Volume 39 - Article 29 | Pages 835–854
Background: It is well established that migrants are a selected group with respect to a number of characteristics, including education. However, the extent to which the degree of educational selectivity varies between countries remains unclear.
Objective: We assess the educational selectivity of internal migrants for a global sample of 56 countries that represent over 65% of the world population.
Methods: We fit binomial logistic regression to individual-level census data drawn from the Integrated Public Use Microdata Series-International (IPUMS). For each country, we regress migration against educational attainment and include a set of individual-level control variables and urban status of current place of residence. We report results for individual countries and estimate global and regional population-weighted means.
Results: Globally, compared to individuals with no formal education, those with primary education are 1.7 times more likely to move, those with secondary education 2.9 times, and those with tertiary education 4.2 times. Once control variables are added, the effect of education decreases to 1.1, 1.2, and 2.3 times for primary, secondary, and tertiary education respectively. In all countries but Haiti tertiary education has a positive, statistically significant impact on migration, and in 80% of countries both secondary and tertiary education significantly increase the odds of migrating.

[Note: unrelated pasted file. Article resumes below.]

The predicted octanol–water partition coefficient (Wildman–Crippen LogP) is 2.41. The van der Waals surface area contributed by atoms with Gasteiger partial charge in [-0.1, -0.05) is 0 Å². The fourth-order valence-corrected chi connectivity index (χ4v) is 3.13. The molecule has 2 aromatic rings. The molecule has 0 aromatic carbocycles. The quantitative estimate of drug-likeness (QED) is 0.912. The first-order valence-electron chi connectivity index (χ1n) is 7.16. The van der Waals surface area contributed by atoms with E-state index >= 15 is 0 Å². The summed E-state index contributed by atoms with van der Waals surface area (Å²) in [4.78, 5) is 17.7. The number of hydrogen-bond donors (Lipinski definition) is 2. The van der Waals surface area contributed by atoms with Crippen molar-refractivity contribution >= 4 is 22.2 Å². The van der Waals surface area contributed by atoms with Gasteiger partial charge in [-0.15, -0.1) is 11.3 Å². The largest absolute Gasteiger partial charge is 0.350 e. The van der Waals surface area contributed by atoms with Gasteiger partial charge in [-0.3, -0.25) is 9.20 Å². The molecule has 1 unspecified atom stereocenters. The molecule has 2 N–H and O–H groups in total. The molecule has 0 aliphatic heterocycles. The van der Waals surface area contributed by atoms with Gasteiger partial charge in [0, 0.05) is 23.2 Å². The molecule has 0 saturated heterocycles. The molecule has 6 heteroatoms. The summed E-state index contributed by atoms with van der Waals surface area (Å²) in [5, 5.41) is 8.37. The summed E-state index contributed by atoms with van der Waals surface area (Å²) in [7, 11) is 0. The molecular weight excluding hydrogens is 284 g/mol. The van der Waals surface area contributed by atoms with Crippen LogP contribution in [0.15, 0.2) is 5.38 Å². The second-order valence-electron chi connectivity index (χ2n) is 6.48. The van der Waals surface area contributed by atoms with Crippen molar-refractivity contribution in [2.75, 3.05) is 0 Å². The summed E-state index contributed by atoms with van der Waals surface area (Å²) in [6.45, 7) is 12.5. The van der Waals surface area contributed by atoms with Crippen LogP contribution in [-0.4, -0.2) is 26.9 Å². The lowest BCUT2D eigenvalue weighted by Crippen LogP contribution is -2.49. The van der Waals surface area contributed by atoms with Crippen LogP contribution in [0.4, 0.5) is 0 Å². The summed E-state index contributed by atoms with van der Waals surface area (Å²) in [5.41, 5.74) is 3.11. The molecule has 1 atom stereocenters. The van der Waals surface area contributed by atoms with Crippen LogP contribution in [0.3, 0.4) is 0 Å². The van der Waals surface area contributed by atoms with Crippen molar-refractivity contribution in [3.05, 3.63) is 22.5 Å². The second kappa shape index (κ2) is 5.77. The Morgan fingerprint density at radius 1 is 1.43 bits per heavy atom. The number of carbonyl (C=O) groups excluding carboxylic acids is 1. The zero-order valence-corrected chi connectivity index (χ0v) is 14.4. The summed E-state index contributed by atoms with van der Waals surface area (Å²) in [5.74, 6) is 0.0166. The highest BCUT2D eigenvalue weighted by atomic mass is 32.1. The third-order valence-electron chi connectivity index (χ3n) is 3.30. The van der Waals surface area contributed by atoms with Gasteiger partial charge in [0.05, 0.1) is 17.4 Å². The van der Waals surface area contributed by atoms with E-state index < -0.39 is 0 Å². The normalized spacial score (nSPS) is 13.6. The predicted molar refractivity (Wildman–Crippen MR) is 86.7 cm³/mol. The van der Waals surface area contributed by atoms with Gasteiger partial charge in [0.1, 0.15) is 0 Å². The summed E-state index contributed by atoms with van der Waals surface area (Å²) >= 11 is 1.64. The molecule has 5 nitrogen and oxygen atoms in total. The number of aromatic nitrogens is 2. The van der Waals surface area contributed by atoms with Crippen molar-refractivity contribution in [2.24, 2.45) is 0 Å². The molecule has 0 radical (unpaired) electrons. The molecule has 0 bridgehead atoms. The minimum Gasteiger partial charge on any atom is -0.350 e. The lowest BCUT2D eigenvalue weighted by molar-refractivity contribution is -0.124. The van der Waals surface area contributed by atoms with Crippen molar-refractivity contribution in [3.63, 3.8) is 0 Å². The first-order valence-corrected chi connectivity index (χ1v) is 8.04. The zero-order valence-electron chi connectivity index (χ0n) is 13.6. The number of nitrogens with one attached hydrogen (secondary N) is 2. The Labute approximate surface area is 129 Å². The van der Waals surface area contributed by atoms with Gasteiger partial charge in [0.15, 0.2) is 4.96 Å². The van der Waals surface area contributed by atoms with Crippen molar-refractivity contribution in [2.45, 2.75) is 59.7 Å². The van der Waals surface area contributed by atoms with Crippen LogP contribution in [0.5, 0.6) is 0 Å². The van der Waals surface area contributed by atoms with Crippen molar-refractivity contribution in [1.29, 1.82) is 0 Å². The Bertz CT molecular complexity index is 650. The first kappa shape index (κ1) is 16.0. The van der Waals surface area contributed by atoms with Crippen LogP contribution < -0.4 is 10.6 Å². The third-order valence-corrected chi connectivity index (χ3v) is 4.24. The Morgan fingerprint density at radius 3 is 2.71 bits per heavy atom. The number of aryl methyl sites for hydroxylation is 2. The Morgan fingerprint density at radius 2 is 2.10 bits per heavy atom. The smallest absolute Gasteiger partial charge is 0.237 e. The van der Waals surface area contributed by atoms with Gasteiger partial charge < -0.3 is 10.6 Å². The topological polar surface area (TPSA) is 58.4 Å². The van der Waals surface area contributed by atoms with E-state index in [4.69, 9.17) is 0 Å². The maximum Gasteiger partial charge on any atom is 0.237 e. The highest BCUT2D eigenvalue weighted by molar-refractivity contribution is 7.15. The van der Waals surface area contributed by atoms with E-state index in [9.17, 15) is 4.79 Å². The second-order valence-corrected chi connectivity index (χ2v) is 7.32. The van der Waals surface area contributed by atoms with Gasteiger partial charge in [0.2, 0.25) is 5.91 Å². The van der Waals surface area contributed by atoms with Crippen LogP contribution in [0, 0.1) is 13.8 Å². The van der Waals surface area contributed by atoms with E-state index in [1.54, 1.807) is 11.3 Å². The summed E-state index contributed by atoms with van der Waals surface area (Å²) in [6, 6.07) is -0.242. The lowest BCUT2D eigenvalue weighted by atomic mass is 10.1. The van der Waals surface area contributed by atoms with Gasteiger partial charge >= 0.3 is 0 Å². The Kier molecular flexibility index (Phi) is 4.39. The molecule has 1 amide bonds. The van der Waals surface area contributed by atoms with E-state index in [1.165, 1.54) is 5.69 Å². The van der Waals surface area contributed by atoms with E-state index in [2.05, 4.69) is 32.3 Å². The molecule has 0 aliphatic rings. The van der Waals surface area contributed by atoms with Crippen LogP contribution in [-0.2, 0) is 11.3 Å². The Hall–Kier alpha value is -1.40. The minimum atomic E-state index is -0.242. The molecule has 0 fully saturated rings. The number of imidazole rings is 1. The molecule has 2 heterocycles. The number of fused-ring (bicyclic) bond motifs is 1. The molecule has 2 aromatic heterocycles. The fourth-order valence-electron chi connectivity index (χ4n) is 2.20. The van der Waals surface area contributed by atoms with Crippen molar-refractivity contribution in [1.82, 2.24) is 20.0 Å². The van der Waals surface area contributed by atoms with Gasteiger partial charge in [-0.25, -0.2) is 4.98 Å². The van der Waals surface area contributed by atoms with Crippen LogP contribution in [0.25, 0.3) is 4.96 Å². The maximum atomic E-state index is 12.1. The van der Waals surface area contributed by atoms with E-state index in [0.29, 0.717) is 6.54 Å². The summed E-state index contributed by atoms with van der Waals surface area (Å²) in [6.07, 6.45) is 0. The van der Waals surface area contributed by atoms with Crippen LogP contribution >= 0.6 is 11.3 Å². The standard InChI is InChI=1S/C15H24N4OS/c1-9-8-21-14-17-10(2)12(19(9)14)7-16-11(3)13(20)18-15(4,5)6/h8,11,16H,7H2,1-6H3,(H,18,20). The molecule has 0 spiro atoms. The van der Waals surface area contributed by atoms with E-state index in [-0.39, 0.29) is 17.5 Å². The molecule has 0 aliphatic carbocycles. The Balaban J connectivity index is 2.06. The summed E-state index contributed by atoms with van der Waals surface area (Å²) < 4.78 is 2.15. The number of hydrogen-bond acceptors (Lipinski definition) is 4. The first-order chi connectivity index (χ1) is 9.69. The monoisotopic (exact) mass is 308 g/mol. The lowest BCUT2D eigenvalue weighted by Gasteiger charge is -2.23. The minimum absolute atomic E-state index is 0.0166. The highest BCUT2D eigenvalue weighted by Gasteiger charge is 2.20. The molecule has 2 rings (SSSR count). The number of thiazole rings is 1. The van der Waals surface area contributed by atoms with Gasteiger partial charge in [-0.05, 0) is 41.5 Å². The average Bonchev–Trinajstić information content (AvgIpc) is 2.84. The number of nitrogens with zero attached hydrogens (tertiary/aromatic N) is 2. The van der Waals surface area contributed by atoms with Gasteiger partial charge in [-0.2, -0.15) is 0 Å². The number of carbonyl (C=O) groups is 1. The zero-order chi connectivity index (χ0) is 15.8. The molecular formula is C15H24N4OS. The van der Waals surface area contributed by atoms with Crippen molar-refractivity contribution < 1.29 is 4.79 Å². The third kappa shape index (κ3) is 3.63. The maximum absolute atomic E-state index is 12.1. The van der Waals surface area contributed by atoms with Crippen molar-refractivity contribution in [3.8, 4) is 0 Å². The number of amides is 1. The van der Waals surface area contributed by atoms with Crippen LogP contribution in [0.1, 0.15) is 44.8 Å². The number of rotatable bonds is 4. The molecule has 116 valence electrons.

Conclusions: The results lend unequivocal support to the hypothesis that the likelihood to move increases with educational attainment while revealing significant variations between and within regions.
Contribution: This study has uncovered a near universal empirical regularity in the effect of education on migration while revealing limited educational selectivity in Latin America. Variations in the degree of educational selectivity indicate that the effect of education on migration decision is subtle, varied, and specific to the national context and is not a function of the level of human development as originally anticipated.
- Aude Bernard - University of Queensland, Australia EMAIL
- Martin Bell - University of Queensland, Australia EMAIL
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